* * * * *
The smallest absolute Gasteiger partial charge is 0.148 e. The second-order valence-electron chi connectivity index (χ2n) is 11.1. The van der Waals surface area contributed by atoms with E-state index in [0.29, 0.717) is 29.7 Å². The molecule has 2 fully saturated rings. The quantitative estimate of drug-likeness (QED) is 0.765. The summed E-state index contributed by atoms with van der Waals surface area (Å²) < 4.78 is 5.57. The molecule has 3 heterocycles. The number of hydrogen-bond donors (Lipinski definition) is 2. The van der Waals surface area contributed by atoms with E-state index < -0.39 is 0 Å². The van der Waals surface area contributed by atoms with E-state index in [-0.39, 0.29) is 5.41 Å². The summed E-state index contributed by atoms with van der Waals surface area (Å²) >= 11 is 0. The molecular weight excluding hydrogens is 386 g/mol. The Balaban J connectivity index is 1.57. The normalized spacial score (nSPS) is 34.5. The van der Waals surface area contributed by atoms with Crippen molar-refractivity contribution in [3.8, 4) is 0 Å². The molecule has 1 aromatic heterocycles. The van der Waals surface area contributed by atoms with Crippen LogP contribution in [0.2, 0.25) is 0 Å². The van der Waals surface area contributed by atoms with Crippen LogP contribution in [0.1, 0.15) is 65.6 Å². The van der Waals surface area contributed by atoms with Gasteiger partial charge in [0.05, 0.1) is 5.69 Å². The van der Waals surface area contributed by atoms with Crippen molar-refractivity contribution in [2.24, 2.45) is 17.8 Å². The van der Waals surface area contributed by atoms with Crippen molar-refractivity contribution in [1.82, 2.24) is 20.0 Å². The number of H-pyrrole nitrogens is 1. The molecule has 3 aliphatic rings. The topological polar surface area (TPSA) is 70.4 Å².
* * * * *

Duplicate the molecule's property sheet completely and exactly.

The smallest absolute Gasteiger partial charge is 0.148 e. The second-order valence-electron chi connectivity index (χ2n) is 11.1. The van der Waals surface area contributed by atoms with E-state index in [0.29, 0.717) is 29.7 Å². The molecule has 2 fully saturated rings. The quantitative estimate of drug-likeness (QED) is 0.765. The summed E-state index contributed by atoms with van der Waals surface area (Å²) < 4.78 is 5.57. The molecule has 3 heterocycles. The number of hydrogen-bond donors (Lipinski definition) is 2. The van der Waals surface area contributed by atoms with E-state index < -0.39 is 0 Å². The van der Waals surface area contributed by atoms with E-state index in [-0.39, 0.29) is 5.41 Å². The summed E-state index contributed by atoms with van der Waals surface area (Å²) >= 11 is 0. The molecular weight excluding hydrogens is 386 g/mol. The Balaban J connectivity index is 1.57. The normalized spacial score (nSPS) is 34.5. The van der Waals surface area contributed by atoms with Crippen molar-refractivity contribution in [3.8, 4) is 0 Å². The molecule has 1 aromatic heterocycles. The van der Waals surface area contributed by atoms with Crippen LogP contribution in [0.2, 0.25) is 0 Å². The van der Waals surface area contributed by atoms with Crippen LogP contribution in [0.1, 0.15) is 65.6 Å². The van der Waals surface area contributed by atoms with Gasteiger partial charge in [0.05, 0.1) is 5.69 Å². The van der Waals surface area contributed by atoms with Crippen molar-refractivity contribution in [2.24, 2.45) is 17.8 Å². The van der Waals surface area contributed by atoms with Crippen molar-refractivity contribution in [1.82, 2.24) is 20.0 Å². The number of H-pyrrole nitrogens is 1. The molecule has 3 aliphatic rings. The topological polar surface area (TPSA) is 70.4 Å².